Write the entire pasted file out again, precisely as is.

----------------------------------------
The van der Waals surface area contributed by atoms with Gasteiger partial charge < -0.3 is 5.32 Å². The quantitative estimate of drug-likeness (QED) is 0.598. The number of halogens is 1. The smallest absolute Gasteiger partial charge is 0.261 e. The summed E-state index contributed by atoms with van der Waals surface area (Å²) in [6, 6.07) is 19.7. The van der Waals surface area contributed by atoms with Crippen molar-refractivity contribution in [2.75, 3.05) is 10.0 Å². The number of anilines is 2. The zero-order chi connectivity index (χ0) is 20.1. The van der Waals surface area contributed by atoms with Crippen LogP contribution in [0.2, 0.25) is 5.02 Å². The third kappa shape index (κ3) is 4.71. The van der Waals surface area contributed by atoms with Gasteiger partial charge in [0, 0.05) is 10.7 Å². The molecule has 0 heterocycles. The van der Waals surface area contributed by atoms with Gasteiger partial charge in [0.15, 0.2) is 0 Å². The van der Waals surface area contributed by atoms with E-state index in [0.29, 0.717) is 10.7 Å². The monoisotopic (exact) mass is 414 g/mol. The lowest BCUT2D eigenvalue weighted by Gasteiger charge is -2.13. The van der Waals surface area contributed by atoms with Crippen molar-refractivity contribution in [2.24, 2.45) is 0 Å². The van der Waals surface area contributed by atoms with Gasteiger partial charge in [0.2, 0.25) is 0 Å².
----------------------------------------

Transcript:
The van der Waals surface area contributed by atoms with Gasteiger partial charge < -0.3 is 5.32 Å². The quantitative estimate of drug-likeness (QED) is 0.598. The number of halogens is 1. The smallest absolute Gasteiger partial charge is 0.261 e. The summed E-state index contributed by atoms with van der Waals surface area (Å²) in [6, 6.07) is 19.7. The van der Waals surface area contributed by atoms with Crippen molar-refractivity contribution in [2.75, 3.05) is 10.0 Å². The number of anilines is 2. The zero-order chi connectivity index (χ0) is 20.1. The van der Waals surface area contributed by atoms with Crippen LogP contribution in [0.2, 0.25) is 5.02 Å². The third kappa shape index (κ3) is 4.71. The van der Waals surface area contributed by atoms with Gasteiger partial charge in [0, 0.05) is 10.7 Å². The molecule has 0 heterocycles. The van der Waals surface area contributed by atoms with Gasteiger partial charge in [0.15, 0.2) is 0 Å². The van der Waals surface area contributed by atoms with E-state index in [0.29, 0.717) is 10.7 Å². The monoisotopic (exact) mass is 414 g/mol. The lowest BCUT2D eigenvalue weighted by Gasteiger charge is -2.13. The van der Waals surface area contributed by atoms with Crippen molar-refractivity contribution in [2.24, 2.45) is 0 Å². The van der Waals surface area contributed by atoms with Gasteiger partial charge in [0.2, 0.25) is 0 Å².